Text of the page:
CHICAGO Despite vociferous opposition from labor and the White House, unions apparently have lost a legislative battle in the blue-collar heartland of Michigan.
As workers protested Tuesday in Lansing, the state House of Representatives passed a measure making Michigan a right-to-work state. President Obama slammed the bill Monday when talking with workers at Detroit Diesel in Redford, Mich., which makes powertrain components for parent Daimler Trucks North America LLC.
The legislation, which regulates strikes and picketing, mediates grievances and disputes and requires certain provisions in collective bargaining agreements, among other limits to labors powers, will now go to Gov. Rick Snyder for his signature.
The provision that could most severely weaken organizations like the United Steelworkers union and the United Auto Workers is removal of the requirement that employees join the union at a unionized company or pay union dues.
After the 58-to-52 vote approving the legislation, USW president Leo Gerard called on steelworkers to join other unions and allies in Michigan and nationwide to urge Snyder to veto the right-to-work bill, although that is seen as unlikely. "He should ... allow an amendment that would put this issue before the public as a state ballot initiative. Let the people of Michigan debate and vote on a consequential matter that will affect all working families."
The USW backed Obama, said Gerard, "for his public statement in Detroit to do everything we can to keep good middle-class jobs that help workers rebuild security for their families." The President, visiting Detroit Diesel Monday as it announced a $120-million investment that will create 115 new jobs, said Michigans legislature should not "take away your rights to bargain for better wages and working conditions. These so-called right-to-work laws dont have to do with economics; they have everything to do with politics. What theyre really talking about is giving you the right to work for less money."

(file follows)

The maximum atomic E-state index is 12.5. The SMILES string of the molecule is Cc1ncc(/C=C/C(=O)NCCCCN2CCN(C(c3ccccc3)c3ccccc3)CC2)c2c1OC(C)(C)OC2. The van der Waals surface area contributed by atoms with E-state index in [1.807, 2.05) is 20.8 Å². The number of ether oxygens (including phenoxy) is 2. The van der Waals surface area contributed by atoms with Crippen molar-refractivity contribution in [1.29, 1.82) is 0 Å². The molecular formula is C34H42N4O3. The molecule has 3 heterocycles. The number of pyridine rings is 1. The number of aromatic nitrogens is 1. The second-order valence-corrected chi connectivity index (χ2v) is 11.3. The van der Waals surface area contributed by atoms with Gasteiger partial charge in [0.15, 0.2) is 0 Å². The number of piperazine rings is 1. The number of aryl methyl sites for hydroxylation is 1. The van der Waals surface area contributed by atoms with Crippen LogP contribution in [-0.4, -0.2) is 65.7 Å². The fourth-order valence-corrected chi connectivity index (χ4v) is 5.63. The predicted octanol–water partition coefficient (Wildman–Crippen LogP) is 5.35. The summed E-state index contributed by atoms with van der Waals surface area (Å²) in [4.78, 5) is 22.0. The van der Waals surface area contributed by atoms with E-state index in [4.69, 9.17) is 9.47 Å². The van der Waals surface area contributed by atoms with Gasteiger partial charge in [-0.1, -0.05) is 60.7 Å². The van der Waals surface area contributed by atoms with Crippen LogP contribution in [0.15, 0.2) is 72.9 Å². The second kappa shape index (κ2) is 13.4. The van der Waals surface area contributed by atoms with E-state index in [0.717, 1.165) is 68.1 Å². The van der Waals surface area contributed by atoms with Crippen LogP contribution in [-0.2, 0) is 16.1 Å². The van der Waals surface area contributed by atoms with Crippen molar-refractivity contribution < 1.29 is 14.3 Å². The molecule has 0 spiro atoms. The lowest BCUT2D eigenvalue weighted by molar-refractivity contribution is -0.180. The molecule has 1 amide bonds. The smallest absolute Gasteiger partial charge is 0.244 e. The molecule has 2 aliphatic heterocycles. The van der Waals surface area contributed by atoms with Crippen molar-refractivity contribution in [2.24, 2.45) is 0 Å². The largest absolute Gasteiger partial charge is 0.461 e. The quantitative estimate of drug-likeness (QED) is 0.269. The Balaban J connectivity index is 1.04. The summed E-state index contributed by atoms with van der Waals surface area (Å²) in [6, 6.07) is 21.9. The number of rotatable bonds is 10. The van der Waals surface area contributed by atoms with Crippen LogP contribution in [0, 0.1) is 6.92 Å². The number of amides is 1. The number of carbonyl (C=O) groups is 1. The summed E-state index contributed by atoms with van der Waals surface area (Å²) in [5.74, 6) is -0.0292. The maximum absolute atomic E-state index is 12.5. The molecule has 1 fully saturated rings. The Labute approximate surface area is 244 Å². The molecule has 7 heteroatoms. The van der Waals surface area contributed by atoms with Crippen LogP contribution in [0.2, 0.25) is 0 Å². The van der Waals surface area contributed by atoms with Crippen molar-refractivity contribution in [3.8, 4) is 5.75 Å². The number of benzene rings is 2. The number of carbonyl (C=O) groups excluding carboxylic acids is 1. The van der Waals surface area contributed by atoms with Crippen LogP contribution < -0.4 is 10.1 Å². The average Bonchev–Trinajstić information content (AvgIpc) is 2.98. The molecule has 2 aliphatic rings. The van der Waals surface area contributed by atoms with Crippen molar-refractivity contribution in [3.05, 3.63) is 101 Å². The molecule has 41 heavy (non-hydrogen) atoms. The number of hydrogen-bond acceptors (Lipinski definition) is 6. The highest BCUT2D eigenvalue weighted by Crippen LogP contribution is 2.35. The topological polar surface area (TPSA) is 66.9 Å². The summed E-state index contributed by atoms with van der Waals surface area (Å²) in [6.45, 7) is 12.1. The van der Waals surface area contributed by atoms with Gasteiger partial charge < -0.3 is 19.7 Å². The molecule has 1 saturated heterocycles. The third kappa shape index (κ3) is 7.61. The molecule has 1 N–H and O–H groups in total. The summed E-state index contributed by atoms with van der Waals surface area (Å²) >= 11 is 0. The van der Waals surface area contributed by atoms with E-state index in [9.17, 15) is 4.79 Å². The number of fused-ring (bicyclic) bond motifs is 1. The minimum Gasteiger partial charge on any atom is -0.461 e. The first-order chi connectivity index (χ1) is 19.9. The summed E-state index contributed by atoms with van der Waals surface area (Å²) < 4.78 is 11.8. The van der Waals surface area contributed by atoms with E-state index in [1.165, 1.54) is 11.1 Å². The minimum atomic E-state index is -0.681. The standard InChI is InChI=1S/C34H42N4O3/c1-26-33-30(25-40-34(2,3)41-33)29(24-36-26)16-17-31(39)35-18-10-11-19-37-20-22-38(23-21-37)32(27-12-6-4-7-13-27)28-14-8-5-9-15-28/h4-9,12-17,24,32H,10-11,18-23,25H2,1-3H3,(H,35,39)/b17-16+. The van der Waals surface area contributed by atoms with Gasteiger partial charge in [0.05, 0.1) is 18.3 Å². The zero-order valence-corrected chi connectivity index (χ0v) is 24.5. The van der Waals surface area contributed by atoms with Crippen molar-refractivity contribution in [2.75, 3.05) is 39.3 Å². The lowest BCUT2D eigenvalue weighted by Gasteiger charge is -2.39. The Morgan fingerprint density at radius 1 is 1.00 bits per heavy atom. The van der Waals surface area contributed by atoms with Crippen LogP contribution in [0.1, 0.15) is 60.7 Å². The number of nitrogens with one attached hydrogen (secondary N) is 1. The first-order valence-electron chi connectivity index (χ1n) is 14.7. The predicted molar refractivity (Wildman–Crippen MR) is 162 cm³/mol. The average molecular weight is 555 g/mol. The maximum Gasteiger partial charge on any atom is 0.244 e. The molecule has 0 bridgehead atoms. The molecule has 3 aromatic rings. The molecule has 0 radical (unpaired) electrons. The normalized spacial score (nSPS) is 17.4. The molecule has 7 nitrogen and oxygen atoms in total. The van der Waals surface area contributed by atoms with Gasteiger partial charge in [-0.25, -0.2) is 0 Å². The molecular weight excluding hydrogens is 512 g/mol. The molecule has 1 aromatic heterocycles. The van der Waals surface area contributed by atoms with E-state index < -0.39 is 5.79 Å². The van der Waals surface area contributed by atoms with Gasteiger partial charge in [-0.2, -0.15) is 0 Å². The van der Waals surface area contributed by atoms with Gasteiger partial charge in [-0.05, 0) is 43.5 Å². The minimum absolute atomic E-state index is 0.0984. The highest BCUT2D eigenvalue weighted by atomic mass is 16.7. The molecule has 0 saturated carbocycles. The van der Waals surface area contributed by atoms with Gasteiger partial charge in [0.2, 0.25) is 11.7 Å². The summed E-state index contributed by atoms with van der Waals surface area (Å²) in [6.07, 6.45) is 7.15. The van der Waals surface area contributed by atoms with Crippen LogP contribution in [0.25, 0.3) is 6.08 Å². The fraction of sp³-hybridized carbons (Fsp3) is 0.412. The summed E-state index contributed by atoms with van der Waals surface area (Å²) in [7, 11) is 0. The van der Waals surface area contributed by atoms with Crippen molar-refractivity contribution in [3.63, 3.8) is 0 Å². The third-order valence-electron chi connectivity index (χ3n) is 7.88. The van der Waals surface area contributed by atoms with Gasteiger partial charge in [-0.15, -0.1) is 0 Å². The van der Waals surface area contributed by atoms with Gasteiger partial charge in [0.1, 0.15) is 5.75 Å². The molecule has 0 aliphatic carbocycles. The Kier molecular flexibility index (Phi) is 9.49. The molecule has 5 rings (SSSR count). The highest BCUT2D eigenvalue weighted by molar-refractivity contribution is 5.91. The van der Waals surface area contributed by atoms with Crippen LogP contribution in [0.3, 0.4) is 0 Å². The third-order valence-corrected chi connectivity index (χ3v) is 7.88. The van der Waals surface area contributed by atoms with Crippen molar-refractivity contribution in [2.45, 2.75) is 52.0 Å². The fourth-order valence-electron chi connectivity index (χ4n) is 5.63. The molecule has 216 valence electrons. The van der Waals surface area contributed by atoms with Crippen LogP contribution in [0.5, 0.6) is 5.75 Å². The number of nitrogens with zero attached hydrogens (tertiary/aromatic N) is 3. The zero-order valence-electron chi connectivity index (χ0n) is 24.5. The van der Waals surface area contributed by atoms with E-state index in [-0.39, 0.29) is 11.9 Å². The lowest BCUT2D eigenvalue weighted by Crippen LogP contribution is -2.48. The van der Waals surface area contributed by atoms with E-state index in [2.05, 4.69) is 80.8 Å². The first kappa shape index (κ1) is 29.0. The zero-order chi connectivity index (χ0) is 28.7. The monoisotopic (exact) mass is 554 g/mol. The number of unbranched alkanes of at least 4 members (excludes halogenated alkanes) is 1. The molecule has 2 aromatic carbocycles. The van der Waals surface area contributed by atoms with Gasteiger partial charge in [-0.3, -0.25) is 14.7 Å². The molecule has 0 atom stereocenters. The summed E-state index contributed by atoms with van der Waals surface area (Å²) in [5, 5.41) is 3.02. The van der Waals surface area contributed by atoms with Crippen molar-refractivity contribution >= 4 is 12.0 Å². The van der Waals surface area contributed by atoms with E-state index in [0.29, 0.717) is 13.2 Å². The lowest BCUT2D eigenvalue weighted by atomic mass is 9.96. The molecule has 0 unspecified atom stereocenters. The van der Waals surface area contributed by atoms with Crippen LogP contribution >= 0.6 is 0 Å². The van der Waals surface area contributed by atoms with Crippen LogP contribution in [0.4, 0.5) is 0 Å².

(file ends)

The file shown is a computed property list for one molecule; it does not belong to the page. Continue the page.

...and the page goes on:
The President won re-election with the help of union voters. He credited Michigan workers with reviving the auto industry and suggested that state and national legislators should focus on aiding the growth of American manufacturers like Detroit Diesel.
"Freedom to work is pro-family, pro-taxpayer, pro-workerand, yes, (it) is pro-union," Rep. Mark Shirley (R., Clarklake) said in the state House.
"We have broad, deep and profoundly passionate support for making Michigan the next freedom-to-work state. We are standing on solid ground," he said. "This protects a workers right to associate and the right to not associate, the right to belong to a union and the right not to belong to a union. Unions are as free to make their case as workers are to make their choice."